Since then, teleworking has been generalized and redesigned, and in particular offers advantages such as the reduction of transport time or a reorganization of working hours. But it also carries risks for women’s professional careers. A study by the High Council for Equality has just been made on the subject, and highlights how the unequal distribution of household chores, the imbalance of the family load or the mental load can affect the career of women in telework. “Out of sight, out of mind”, as the saying goes: in the long term, the report shows that teleworking creates a real risk of reducing women’s career opportunities, via a disconnection with professional networks for example, or even by the perception of teleworking as a mode of childcare.

The question of parenthood is precisely very interesting: to what extent does the arrival of children in the home continue to affect women’s careers?

Unfortunately, this inequality due to the arrival of children still persists. Women still have careers that are more difficult than those of men, with more breaks, gaps or stagnation in the same position. Today, one in two women slows down or even puts their career on hold when children are born, while this is the case for one in ten men. Mothers are therefore penalized in their professional careers, and not only to access the highest positions: even for a middle manager, pregnancy still generates a slower professional progression than that of a man.

Even before the arrival of the child, several surveys show that a suspicion, sometimes unfounded and/or unconscious on the part of the employer, can slow down the progression of a woman’s career: since you will be potentially unavailable in the months or years to come, companies will favor the progression of male executives, in terms of salary compensation or professional promotions.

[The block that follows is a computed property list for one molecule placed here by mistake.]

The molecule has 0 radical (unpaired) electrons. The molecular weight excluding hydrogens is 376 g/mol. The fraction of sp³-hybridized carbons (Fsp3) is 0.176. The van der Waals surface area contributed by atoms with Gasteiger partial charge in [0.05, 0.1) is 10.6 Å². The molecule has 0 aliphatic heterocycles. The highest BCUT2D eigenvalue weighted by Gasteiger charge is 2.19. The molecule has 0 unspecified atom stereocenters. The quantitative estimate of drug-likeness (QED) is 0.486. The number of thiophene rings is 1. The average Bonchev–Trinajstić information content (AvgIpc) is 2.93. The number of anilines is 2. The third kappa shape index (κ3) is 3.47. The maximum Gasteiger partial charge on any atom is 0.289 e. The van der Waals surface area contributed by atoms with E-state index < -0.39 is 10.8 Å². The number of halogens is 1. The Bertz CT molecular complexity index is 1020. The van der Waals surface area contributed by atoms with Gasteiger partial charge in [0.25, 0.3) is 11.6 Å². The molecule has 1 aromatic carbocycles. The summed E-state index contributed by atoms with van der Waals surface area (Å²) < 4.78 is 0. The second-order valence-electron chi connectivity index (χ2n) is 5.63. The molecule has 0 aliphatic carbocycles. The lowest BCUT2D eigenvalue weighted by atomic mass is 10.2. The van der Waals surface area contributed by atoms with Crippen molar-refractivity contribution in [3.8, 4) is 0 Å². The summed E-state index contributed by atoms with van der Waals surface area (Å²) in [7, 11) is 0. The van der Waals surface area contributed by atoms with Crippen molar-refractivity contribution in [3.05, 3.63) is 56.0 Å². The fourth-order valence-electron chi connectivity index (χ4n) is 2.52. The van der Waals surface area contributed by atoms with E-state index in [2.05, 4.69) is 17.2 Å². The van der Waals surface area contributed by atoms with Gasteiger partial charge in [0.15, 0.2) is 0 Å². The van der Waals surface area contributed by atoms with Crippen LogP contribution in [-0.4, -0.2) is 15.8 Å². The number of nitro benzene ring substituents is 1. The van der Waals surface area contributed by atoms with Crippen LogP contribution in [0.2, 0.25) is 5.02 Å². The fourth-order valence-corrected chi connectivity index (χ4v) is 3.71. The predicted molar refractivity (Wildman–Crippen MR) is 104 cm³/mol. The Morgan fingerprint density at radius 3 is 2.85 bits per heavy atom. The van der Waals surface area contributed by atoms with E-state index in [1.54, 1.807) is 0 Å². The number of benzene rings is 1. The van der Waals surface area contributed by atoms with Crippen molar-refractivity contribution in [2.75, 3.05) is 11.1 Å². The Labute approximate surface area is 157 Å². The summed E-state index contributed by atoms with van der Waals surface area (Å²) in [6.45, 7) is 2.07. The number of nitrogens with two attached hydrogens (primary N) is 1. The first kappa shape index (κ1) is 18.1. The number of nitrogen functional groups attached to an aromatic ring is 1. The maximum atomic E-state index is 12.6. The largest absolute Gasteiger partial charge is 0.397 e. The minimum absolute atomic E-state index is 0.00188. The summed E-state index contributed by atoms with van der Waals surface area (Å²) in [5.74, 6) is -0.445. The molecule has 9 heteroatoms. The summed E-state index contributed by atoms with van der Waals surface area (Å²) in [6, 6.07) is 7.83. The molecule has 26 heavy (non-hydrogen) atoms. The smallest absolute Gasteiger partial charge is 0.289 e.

Faced with this observation, how can we best reduce inequalities in the professional sphere?

The laws on equality at work are already numerous: the problem is that they are not all effective, especially for the most precarious women. I think it is therefore necessary to combine the notions of social inequality and gender inequality. Then, a revaluation of the care and bonding professions, in which a majority of women work, is essential.

We must also tackle the bonus system, which also represents a real source of wage inequality between women and men. Finally, the tools used to calculate inequalities in companies must be adapted to the reality of the job market: the professional equality index put in place by the government is in my view ineffective and incomplete, as denounced by a very recent study by the Institute for Public Policy (IPP) on the subject. Some companies do not fall within the scope of the measurement, while others simply do not respect their obligation… We must go further.